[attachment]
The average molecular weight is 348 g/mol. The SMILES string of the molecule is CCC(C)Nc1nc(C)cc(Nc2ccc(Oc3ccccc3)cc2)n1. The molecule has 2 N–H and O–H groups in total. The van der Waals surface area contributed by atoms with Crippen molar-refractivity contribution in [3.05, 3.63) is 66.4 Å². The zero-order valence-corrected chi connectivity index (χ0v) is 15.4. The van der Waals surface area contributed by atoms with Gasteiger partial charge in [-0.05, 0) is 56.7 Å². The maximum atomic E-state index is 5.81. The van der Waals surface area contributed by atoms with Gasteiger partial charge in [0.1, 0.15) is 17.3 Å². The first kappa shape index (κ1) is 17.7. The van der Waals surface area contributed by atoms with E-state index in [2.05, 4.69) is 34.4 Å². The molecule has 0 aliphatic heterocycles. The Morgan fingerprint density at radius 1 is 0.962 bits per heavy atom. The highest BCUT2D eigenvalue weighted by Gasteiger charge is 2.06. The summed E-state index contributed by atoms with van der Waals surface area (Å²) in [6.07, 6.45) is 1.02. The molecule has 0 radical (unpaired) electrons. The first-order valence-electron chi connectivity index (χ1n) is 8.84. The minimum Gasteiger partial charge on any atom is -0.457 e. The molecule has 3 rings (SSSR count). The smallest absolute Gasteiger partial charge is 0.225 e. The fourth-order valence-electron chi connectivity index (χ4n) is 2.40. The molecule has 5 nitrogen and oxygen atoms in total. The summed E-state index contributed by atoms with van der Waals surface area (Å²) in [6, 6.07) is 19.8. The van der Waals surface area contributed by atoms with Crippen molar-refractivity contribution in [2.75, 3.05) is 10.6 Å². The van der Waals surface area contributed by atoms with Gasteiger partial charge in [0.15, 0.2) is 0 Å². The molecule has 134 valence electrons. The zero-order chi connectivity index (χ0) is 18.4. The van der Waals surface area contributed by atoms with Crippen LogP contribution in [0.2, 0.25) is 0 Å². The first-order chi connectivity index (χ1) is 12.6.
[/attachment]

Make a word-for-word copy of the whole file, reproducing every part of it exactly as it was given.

The average molecular weight is 348 g/mol. The SMILES string of the molecule is CCC(C)Nc1nc(C)cc(Nc2ccc(Oc3ccccc3)cc2)n1. The molecule has 2 N–H and O–H groups in total. The van der Waals surface area contributed by atoms with Crippen molar-refractivity contribution in [3.05, 3.63) is 66.4 Å². The zero-order valence-corrected chi connectivity index (χ0v) is 15.4. The van der Waals surface area contributed by atoms with Gasteiger partial charge in [-0.05, 0) is 56.7 Å². The maximum atomic E-state index is 5.81. The van der Waals surface area contributed by atoms with Gasteiger partial charge in [0.1, 0.15) is 17.3 Å². The first kappa shape index (κ1) is 17.7. The van der Waals surface area contributed by atoms with E-state index in [2.05, 4.69) is 34.4 Å². The molecule has 0 aliphatic heterocycles. The Morgan fingerprint density at radius 1 is 0.962 bits per heavy atom. The highest BCUT2D eigenvalue weighted by Gasteiger charge is 2.06. The summed E-state index contributed by atoms with van der Waals surface area (Å²) in [6.07, 6.45) is 1.02. The molecule has 0 radical (unpaired) electrons. The first-order valence-electron chi connectivity index (χ1n) is 8.84. The minimum Gasteiger partial charge on any atom is -0.457 e. The molecule has 3 rings (SSSR count). The smallest absolute Gasteiger partial charge is 0.225 e. The fourth-order valence-electron chi connectivity index (χ4n) is 2.40. The molecule has 5 nitrogen and oxygen atoms in total. The summed E-state index contributed by atoms with van der Waals surface area (Å²) in [6, 6.07) is 19.8. The van der Waals surface area contributed by atoms with Crippen molar-refractivity contribution in [2.75, 3.05) is 10.6 Å². The van der Waals surface area contributed by atoms with Gasteiger partial charge in [0.15, 0.2) is 0 Å². The molecule has 134 valence electrons. The zero-order chi connectivity index (χ0) is 18.4. The van der Waals surface area contributed by atoms with Crippen LogP contribution in [0.2, 0.25) is 0 Å². The first-order chi connectivity index (χ1) is 12.6.